Water heaters vs. tankless questions


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Old 03-02-18, 11:37 AM
J
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Water heaters vs. tankless questions

Question on water heaters, I have two 50Gal NG heaters now, one is 2 years old, one seems to be dying on me, made in 2011 (recently ordered several warranty replacement parts and replaced those myself to see if it helps). Considering going tankless, but have some concerns. First, looking at Rinnai RUC98iN, ultra efficient high flow rate. Already inspected gas lines, more than enough volume available (1.5" coming into utility room), have 120V nearby, and exterior wall for vent/intake.

Issues, pluses/minuses. Love the idea of much better efficiency and reduced bills. Much smaller as well, which will give me a chance to upgrade my furnace eventually (physically don't have room for a bigger/more efficient one).

Minuses and concerns, first altitude, i know their efficiency drops at my altitude (6k ft). Second, if i lose power i have no hot water. Right now with two tanks, they are redundant so situations like this, where one is dying, i still have hot water. If my single tankless dies, i have no hot water (tough with a 3yr old and 2 month old).

So what would you do? try to sell the 2yr old water heater, get a tankless? or stick with a dual tank setup? BTW, have 4 bathrooms, giant master tub, 7 sinks, need the large volume no matter what which is why i'm looking at 8+GPH.

There's the price too, I can buy the Rinnai for about $1600 and I have a plumber i've been working with for years for jobs i can't do (like NG) and he'll likely charge me around $400-500. A new efficient 50Gal tank is roughly $1000 installed, so it's about 2x the price.

Seriously, appreciate any input you would have, thank you.
Jared
 
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Old 03-02-18, 12:01 PM
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On the surface.... tankless water heaters are right up there with sliced bread.
As with anything..... there are pluses and minuses.

Their "energy" efficiency is offset by more problems than with a conventional water heater. When you look at heating rate.... be sure to look at the chart illustrating heat rise based on incoming water temperature. High mineral content in the water can require more maintenance and cleaning.

These are just my observations and opinions.... others will be by.
 
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Old 03-02-18, 12:53 PM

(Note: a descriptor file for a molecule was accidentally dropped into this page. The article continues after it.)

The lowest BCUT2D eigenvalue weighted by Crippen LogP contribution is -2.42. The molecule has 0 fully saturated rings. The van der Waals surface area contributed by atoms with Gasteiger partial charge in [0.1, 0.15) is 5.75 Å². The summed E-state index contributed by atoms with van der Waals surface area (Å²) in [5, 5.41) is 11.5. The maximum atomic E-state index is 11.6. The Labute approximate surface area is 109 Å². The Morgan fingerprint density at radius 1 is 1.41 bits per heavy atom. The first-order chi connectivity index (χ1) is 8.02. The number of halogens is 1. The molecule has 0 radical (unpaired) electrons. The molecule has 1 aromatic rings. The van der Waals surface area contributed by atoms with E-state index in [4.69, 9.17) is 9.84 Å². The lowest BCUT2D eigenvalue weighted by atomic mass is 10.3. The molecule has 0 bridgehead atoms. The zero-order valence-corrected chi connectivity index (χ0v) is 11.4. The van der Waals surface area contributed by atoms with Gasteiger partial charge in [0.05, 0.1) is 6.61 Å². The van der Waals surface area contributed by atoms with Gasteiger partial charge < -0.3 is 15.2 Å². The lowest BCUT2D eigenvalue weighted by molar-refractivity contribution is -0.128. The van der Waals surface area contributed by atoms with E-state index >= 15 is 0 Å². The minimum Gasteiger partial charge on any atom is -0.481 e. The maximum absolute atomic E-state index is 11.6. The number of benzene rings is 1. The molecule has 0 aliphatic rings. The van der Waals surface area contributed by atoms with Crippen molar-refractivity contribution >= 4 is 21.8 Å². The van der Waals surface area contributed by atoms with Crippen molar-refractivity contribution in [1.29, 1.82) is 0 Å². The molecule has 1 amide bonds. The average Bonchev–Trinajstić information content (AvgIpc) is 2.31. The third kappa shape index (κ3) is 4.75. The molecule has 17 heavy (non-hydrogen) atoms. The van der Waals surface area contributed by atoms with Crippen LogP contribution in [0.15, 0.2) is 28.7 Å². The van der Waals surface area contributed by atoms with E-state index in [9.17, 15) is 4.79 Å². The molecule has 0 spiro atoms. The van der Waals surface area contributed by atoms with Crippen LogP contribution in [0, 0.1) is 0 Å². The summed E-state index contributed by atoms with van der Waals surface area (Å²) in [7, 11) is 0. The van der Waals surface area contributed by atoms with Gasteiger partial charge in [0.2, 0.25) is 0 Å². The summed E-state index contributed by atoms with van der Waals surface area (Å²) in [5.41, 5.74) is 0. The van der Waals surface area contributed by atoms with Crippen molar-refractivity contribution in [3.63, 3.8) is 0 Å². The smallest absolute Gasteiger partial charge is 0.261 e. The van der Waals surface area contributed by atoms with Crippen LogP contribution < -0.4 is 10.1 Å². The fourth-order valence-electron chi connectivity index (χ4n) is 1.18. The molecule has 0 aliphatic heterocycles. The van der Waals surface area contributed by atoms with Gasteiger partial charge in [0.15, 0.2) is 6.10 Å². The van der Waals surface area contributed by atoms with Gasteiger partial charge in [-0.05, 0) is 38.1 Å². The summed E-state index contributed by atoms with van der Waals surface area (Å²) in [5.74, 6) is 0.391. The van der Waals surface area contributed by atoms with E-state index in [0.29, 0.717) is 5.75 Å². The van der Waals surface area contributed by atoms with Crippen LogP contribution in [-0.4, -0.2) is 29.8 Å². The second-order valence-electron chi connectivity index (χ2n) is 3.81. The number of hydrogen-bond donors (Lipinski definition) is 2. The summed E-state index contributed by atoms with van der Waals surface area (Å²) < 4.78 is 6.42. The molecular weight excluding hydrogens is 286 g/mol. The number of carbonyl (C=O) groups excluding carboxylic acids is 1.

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Yeah, the mineral content definitely worries me a little. I do have high content, but to that extent, my uncle lives in the mountains and has much higher mineral content and he's had no issues so far.
 
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Old 03-02-18, 03:04 PM
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About 8 years ago we installed a Rinnai tankless water heater in our home here in Alaska. It's been flawless and we really like it.

We enjoy all the benefits of the tankless - only heating when you demand water. Our home is 5 bedrooms, 3 full baths, main kitchen and a small kitchenette and we have never lacked for hot water.

What we did was use the old tank style heater as a holding tank. The water comes out of the well - pretty cold - and comes up to room temp in our heated garage. That way the tankless doesn't have to work as hard to bring up the water temp. The holding tank heater also serves as a backup water heater if the tankless fails - we simply re-attach the gas line to the old tank style and we have hot water until we can get the tankless fixed.

This does not fix your idea of saving some space in your utility room, but it's a workable solution.

Good luck!
 
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Old 03-02-18, 03:15 PM
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A great idea. Thanks for the information.
It's good to hear from actual users and about practical experience.
 
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Old 03-02-18, 04:13 PM
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Thank you, pretty good idea. I don't have quite as cold of municipal water as you do, i believe mine is generally incoming around 50-60 depending upon the outdoor temps, which can swing wildly between seasons. But even if i were to go from 2 tanks to 1, and tankless it would help with physical space. Something to think about though. Being that you're on a well, and in AK, have you had any issues with mineral deposits?
 
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Old 03-03-18, 05:42 AM
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We have a good quality filter on our water system, so no problems with mineral deposits. Altho you have jogged my memory to check to see if i need to do any periodic maintenance - i haven't done a thing to the Rinnai since installing it 8 years ago.

You did mention no water during a power outage. I also have a backup generator on our home which powers the well pump, Rinnai and other circuits. I'm sure the Rinnai does not need much power so a small "suitcase" genny, like a Honda 2000 would easily power it plus several other appliances in your home.
 
 

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